Sutherland, as her husband, her lover, plays the opposite - a person with the capacity for deeply burdening thoughts, cynicism, and resignations. Sex and ceremony, science and religion, bureaucratic procedure and pure intuition interweave in the film, as pragmatic opiates for the suppression or propagation of deluded sentiments - coping mechanisms in both minds of blissed naivete and hard-edged realism. But when Sutherland finally indulges in sentiments, the chillingly grim message is: "Look where it gets him!"
I have read Daphne du Maurier's short story as well, and it's a nasty little one. Movies tend to be the indelicate ones, between them and the source literature being adapted, but surprisingly, du Maurier's story strikes the amped-up power chord, playing up the ending (which is exceedingly similar between story and film) with a practically flicking sardonic tongue, embittered 1st person prose, and acknowledgment of the brazen crassness of the non-sequitur. The flippancy with which du Maurier describes her final, shockingly random reveal and "Fuck me" realization is contrasted to the more elegiac, operatic treatment in the film.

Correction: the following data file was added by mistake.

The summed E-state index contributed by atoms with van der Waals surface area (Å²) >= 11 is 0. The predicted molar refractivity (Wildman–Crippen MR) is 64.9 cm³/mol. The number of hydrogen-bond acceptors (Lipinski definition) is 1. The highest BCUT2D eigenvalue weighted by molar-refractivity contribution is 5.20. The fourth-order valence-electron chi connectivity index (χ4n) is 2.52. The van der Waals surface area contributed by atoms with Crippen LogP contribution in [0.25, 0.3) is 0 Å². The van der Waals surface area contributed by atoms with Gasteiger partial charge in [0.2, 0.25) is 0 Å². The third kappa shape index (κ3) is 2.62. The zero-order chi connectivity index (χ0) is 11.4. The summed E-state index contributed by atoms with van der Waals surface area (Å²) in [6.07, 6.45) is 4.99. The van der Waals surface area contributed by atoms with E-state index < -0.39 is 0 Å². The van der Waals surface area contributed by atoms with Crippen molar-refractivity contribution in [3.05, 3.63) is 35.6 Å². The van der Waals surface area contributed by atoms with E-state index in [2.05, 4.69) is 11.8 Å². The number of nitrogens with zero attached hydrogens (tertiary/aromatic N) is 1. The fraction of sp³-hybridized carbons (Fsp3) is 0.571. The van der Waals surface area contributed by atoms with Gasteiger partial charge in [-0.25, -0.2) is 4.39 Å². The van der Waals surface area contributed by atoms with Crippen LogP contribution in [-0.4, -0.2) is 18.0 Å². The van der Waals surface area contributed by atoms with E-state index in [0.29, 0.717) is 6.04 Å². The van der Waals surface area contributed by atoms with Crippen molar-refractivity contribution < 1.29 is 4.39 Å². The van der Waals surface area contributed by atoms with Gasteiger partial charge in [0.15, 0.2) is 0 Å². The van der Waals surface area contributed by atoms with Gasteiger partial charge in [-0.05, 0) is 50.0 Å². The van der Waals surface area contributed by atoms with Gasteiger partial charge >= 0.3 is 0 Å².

Don't Look Now - 9/10
Fabulous tie-in book cover; expression is perfect for conveying Christie's character as the addled and innocent, her bruised, junkie-like complexion suggesting a withdrawal from the drug that is her not fathoming existence's most deeply burdening realities.